The invention is a method and apparatus for providing a universal access system for clients and servers. In the following description, numerous specific details are set forth to provide a more thorough description of embodiments of the invention. It will be apparent, however, to one skilled in the art, that the invention may be practiced without these specific details. In other instances, well known features have not been described in detail so as not to obscure the invention.
The present invention provides a secure and generalized client/server system for communicating tokens between a client and a server. The tokens can represent authorizations, identifications, funds, credits, debits, and other transactional abstractions. The system can support, any number of specific protocols by sending required challenges and responses inside the general protocol. If a server can implement the universal token scheme, then regardless of the individual transfer protocol, such as Visa, Mastercard, etc., the server can process the transaction. In this manner, a server implementing the system need never rewrite its protocol to adapt to new authorization or security schemes.
The invention provides a universal secure token scheme that can be used by card holders and servers to support a number of existing and future token transfer protocols. If a server can implement the universal token scheme, then regardless of the individual transfer protocol, such as Visa, Mastercard, etc., the server can process the transaction.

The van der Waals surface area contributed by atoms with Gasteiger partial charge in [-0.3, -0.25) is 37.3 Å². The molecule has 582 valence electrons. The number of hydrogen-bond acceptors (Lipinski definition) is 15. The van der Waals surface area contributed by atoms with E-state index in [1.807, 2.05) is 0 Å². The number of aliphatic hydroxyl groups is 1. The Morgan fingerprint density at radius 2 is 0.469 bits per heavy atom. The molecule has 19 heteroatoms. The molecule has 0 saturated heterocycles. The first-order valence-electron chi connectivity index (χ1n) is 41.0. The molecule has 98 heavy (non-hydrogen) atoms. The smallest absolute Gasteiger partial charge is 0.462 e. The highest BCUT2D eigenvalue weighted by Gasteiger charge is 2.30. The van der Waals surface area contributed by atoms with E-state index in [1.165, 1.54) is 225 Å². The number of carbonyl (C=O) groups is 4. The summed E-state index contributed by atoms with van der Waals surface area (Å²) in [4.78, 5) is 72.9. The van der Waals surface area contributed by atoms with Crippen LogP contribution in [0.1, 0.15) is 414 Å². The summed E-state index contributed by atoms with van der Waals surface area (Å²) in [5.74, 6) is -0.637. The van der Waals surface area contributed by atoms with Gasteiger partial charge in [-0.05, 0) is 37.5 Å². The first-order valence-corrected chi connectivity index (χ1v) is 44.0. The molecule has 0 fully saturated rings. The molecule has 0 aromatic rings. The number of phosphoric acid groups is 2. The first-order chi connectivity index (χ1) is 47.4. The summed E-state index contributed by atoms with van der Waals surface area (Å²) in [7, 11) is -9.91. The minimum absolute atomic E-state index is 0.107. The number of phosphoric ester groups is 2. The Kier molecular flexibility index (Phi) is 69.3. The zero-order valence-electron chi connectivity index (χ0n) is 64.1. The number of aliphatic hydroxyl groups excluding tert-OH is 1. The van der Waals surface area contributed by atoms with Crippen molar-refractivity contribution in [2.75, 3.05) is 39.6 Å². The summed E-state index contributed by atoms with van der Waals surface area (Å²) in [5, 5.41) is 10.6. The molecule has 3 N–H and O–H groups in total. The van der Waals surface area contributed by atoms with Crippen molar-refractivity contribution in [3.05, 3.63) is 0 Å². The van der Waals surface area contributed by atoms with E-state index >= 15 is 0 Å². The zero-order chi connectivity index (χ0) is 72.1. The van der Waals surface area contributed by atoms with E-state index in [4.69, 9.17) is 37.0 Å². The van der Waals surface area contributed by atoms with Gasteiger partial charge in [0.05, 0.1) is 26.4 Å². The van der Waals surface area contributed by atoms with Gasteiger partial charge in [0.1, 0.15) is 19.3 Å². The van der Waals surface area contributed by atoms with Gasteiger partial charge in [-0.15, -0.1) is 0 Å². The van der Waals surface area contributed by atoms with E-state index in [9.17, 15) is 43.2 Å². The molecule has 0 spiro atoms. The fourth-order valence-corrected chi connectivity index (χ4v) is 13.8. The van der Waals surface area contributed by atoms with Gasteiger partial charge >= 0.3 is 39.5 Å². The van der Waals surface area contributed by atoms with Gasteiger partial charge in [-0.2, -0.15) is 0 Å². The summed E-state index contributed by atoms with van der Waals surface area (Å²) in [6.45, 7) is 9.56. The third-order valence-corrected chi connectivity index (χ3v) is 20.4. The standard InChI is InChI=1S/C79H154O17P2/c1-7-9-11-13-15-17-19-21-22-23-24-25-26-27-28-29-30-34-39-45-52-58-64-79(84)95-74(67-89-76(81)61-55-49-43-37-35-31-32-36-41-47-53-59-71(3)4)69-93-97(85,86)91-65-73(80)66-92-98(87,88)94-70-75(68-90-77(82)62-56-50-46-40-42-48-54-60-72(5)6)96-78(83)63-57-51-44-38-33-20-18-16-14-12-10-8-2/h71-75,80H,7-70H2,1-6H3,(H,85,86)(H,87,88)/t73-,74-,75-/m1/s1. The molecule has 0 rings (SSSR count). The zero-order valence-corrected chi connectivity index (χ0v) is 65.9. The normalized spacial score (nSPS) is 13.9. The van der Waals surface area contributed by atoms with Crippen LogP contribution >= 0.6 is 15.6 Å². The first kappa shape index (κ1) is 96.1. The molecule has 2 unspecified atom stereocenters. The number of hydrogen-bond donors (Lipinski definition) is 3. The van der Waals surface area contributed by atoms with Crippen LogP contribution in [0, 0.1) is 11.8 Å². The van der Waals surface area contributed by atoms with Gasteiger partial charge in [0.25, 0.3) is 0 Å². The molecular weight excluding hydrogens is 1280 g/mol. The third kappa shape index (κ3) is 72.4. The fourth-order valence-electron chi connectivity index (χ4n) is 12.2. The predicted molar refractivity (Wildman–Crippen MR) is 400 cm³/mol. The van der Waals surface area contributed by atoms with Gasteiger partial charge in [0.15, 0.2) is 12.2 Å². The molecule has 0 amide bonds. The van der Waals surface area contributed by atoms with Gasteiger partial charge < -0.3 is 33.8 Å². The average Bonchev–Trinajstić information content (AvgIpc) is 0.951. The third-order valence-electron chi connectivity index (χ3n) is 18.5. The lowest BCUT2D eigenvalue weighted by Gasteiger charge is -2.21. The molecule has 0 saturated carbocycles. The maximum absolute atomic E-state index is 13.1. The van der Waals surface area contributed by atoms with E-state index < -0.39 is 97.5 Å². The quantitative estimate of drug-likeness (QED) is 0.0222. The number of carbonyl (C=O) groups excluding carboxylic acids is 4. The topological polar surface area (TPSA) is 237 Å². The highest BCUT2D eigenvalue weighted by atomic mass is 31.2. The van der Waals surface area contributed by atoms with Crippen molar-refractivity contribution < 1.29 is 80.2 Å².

The invention, in one embodiment, is implemented on Java smart cards. Identical to the size of a credit card, a smart card stores and processes information through electronic circuits embedded in silicon in the plastic substrate of its body. There are two well known types of smart cards, intelligent smart cards and memory cards. An intelligent smart card contains a microprocessor and offers read, write, and calculating capability, like a small microcomputer. A memory card, on the other hand, does not have a microprocessor and is meant only for information storage. A memory card uses security logic to control the access of memory. A Java smart card is a card capable of running Java programs and applets.
The present invention contemplates treating devices and services as URLs so that they can be accessed via web browsers. This permits the generation of consistent and reliable www applications that interface to different devices. The invention relies on two levels of abstraction. First is that financial transactions, service providers, and network access can be thought of as accessing a device that has a specific location. The second is that the majority of transactions can be seen as token passing transactions.
The invention takes advantage of these abstractions by implementing a system where each side of a transaction is given a URL address. The invention then uses the URL programming interface, UPI to create a framework for communication. The UPI was developed by Sun Labs in response to customer desires to deploy Java Card smart cards to large user populations on disparate targets. While developing a solution for such large scale deployment of smart cards, it was found that the same technology could be used for interfacing a multitude of devices, such as weather stations, home automation systems, devices in factories, and equipment in stores. One of the benefits of this architecture is that the different components can easily be used with each other. For example, you can use a smart card to authenticate access to your home by having it interact with your home network and/or environmental systems. Another application is to authenticate with money transfer protocols.